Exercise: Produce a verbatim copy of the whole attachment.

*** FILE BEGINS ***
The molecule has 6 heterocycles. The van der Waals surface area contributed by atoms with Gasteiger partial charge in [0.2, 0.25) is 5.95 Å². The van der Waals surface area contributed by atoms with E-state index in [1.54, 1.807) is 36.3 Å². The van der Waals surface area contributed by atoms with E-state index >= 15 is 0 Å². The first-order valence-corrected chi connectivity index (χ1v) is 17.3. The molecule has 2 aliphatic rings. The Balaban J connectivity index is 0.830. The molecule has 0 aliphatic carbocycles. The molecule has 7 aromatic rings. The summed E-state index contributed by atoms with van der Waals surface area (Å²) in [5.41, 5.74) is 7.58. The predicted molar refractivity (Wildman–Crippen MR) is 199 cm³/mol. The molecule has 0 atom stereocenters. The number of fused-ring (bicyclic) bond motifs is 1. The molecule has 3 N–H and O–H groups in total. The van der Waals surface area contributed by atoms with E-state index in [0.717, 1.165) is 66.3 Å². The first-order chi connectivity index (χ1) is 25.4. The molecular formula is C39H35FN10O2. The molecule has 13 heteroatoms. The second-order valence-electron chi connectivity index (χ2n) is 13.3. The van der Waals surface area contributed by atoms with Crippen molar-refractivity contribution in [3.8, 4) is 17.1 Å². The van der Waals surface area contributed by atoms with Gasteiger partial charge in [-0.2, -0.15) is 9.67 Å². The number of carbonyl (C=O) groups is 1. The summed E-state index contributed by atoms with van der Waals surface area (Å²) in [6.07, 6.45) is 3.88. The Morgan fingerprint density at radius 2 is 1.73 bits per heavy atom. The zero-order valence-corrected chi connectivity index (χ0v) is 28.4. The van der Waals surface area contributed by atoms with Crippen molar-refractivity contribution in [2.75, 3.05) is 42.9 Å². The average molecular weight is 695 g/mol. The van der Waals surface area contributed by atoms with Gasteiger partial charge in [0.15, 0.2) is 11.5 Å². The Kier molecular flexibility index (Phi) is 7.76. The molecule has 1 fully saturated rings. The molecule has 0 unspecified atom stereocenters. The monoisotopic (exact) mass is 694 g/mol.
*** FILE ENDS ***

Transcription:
The molecule has 6 heterocycles. The van der Waals surface area contributed by atoms with Gasteiger partial charge in [0.2, 0.25) is 5.95 Å². The van der Waals surface area contributed by atoms with E-state index in [1.54, 1.807) is 36.3 Å². The van der Waals surface area contributed by atoms with E-state index >= 15 is 0 Å². The first-order valence-corrected chi connectivity index (χ1v) is 17.3. The molecule has 2 aliphatic rings. The Balaban J connectivity index is 0.830. The molecule has 0 aliphatic carbocycles. The molecule has 7 aromatic rings. The summed E-state index contributed by atoms with van der Waals surface area (Å²) in [5.41, 5.74) is 7.58. The predicted molar refractivity (Wildman–Crippen MR) is 199 cm³/mol. The molecule has 0 atom stereocenters. The number of fused-ring (bicyclic) bond motifs is 1. The molecule has 3 N–H and O–H groups in total. The van der Waals surface area contributed by atoms with E-state index in [0.717, 1.165) is 66.3 Å². The first-order chi connectivity index (χ1) is 25.4. The molecular formula is C39H35FN10O2. The molecule has 13 heteroatoms. The second-order valence-electron chi connectivity index (χ2n) is 13.3. The van der Waals surface area contributed by atoms with Crippen molar-refractivity contribution in [3.8, 4) is 17.1 Å². The van der Waals surface area contributed by atoms with Gasteiger partial charge in [-0.2, -0.15) is 9.67 Å². The number of carbonyl (C=O) groups is 1. The summed E-state index contributed by atoms with van der Waals surface area (Å²) in [6.07, 6.45) is 3.88. The Morgan fingerprint density at radius 2 is 1.73 bits per heavy atom. The zero-order valence-corrected chi connectivity index (χ0v) is 28.4. The van der Waals surface area contributed by atoms with Crippen molar-refractivity contribution in [2.75, 3.05) is 42.9 Å². The average molecular weight is 695 g/mol. The van der Waals surface area contributed by atoms with Gasteiger partial charge in [0.15, 0.2) is 11.5 Å². The Kier molecular flexibility index (Phi) is 7.76. The molecule has 1 fully saturated rings. The molecule has 0 unspecified atom stereocenters. The monoisotopic (exact) mass is 694 g/mol.